However, if you want to apply the concept of same seats, well, strict constructionist, anti-equality Scalia never should have taken Earl Warren’s seat. From 1953 to 1969, Justice Warren presided over a court that “elaborated a doctrine of fairness” in a time of vast social change. The court that, among other successes, outlawed segregation; barred racial discrimination in voting, in marriage laws, in the use of public parks, airports and bus terminals and in housing sales and rentals; extended the boundaries of free speech; ruled out compulsory religious exercises in public schools; held that federal prisoners could sue the government for injuries sustained in jail; and sustained the right to disseminate and receive birth control information.
That’s the kind of same seats I can get behind.
I’m a forty-year-old writer and mother of two. But today, in my imaginings, I’m the coach of a high school football team and it’s time for a heart-to-heart.
The quarterback has been caught in some criminal-type hazing of a minority student. It’s bullying; it’s hate. It’s obviously crossed a line.
The whole team knew about it. But only two of them spoke up.
After school special material if ever there was.
“Look, team,” I say, oozing rationality and calm. There’s a whistle around my neck. I think I’m wearing a polo shirt, for Christ’s sake. “I just want to understand,” I say. “Tell me why none of you said anything.”
No one from the team will meet my eye.
“When you see something that’s clearly wrong, you’ve gotta say something, or you’re just as bad as the perpetrator.” At this, some look down at the ground, a few thrust out their chins in defiance.
Then I look more closely and realize my entire team is dressed in suits — some with red neckties, but each lapel dotted with an American flag pin. And we’re not sitting on bleachers, we’re in the Senate Chamber.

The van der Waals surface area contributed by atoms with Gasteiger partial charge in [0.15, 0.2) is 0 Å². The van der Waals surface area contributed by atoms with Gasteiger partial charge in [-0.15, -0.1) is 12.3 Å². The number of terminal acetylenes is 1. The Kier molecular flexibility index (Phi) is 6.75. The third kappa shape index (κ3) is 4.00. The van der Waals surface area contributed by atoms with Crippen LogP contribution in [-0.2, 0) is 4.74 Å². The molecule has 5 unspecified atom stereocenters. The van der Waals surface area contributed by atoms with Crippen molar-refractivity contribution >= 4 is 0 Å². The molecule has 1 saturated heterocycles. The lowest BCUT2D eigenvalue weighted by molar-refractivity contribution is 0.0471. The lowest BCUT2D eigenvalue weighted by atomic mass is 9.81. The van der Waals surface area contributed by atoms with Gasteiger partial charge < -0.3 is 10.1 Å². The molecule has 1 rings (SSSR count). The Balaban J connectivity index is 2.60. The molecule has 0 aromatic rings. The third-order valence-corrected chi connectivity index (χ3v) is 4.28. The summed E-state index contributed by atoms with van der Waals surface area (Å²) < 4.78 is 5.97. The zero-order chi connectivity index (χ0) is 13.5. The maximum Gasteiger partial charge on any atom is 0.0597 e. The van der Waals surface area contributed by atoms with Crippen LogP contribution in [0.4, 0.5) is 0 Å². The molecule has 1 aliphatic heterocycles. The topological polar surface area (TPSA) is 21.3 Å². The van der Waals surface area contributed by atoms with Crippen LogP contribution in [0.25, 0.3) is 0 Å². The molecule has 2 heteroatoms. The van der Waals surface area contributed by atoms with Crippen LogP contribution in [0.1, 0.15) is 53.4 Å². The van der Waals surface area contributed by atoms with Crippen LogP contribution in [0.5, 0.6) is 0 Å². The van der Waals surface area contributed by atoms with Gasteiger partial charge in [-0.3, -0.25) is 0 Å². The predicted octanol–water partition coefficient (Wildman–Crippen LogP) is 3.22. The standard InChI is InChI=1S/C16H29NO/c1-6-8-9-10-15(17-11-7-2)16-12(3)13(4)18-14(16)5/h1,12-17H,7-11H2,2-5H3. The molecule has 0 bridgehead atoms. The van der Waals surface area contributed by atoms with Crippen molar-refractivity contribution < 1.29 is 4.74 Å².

These are grown-ass people who were elected to be representatives of the people and uphold the tenets of our constitution.
And they don’t have a word to say about an executive order that bans people from nine countries that are predominantly Muslim. They won’t raise their voice to condemn an act that results in families torn apart, or support those who served our government in times of war. They are quiet while our government turns away people who have lost everything and are desperate to escape a regime that threatens their very lives.
And I know why they are silent. They don’t need to tell me.
They are silent because they want to hang on to the power they have. Sticking their necks out could put them at risk of losing that power. Or it could put them directly in the sights of someone powerful who’s known for getting revenge on his perceived enemies. Or they’re just fucking racist xenophobes.
They are in a situation they are not morally equipped to handle. And no after school special talk is going to change that.
But, enormous crowds of their constituents brandishing signs at airports might help. And each one of us in a voting booth in 2018 can definitely help.
I tear the whistle from around my neck and throw it at them before walking away in disgust.
Then the fantasy fades away and I’m out of my khakis and polo shirt and back in my writer’s yoga pants clicking the DONATE button on the ACLU website.